She really is a pro!I noticed that all the books put out on display were sold very soon after the session ended. Most gratifying.
The language of Poetry
Karen Schimke spoke to Mbongeni Nomkonwana, a South African poet, Jumoke Verrissimo, a West African and Safia Elhillo, an Arabic poet who lives in America and writes in her own language as well as English. They talked about the problems with translation in getting across both the meaning and the feeling of a poem,but also the inspiration and richness that comes from multilinguism. I found that this was a very interesting discussion and I was disappointed to see how few festival- goers had turned up to hear it. I know poetry is not the most popular of subjects, but these were all people who were interesting in themselves. They all three had interesting histories and fascinating stories to tell.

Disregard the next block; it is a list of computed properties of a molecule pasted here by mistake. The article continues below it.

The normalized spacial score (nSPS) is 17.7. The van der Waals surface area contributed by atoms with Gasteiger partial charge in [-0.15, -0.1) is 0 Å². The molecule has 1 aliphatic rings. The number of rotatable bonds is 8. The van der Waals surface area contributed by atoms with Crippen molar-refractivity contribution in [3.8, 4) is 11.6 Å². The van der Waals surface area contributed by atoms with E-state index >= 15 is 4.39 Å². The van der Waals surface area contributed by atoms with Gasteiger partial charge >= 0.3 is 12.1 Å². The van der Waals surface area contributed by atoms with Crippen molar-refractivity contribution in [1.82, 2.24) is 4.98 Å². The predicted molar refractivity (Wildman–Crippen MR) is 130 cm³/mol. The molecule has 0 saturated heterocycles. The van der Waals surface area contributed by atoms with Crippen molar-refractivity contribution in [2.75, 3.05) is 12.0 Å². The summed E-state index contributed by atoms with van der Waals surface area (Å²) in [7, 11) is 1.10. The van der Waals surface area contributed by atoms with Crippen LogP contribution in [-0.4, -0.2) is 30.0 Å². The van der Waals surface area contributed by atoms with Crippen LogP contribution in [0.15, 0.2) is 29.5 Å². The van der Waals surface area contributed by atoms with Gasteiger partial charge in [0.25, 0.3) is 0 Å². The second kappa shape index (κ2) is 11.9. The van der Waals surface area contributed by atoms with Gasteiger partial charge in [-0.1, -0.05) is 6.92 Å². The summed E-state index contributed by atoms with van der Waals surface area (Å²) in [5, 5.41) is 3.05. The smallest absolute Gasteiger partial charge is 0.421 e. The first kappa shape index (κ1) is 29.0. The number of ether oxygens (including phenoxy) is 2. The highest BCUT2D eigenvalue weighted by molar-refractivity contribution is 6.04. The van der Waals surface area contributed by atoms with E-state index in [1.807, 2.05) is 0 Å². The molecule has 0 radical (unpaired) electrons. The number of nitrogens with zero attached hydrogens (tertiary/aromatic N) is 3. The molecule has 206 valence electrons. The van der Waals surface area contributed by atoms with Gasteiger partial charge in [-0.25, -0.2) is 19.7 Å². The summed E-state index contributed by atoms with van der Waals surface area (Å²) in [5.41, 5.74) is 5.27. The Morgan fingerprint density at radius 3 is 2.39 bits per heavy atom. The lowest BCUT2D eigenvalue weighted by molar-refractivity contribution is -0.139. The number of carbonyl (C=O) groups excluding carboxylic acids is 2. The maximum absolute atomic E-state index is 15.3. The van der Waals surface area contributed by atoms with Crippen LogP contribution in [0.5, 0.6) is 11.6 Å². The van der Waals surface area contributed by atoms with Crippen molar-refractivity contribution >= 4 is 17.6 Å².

Jenny Crwys Williams interviewed Charlotte Otter, Liad Shuham and Mark Winkler.about their crime novels. I have read Mark Winkler and admire his work, but I had not heard of the other two. Charlotte Otter lives in Germany, but her novel is set in Natal and I think was published in this country, I considered buying her book but decided that the other two seemed more interesting. Liad Shuham, is apparently a best seller in Isreal( and probably in the UK too). He was most entertaining. I just loved him. I am reading his book now. It is very good in the Police procedural genre,( but not better than out local crime novels.). He said he was influenced by Scandinavian crime writers, but I llike his book better than any of those I have read, I shall look for his other books in the library.
Writers of Fewer Words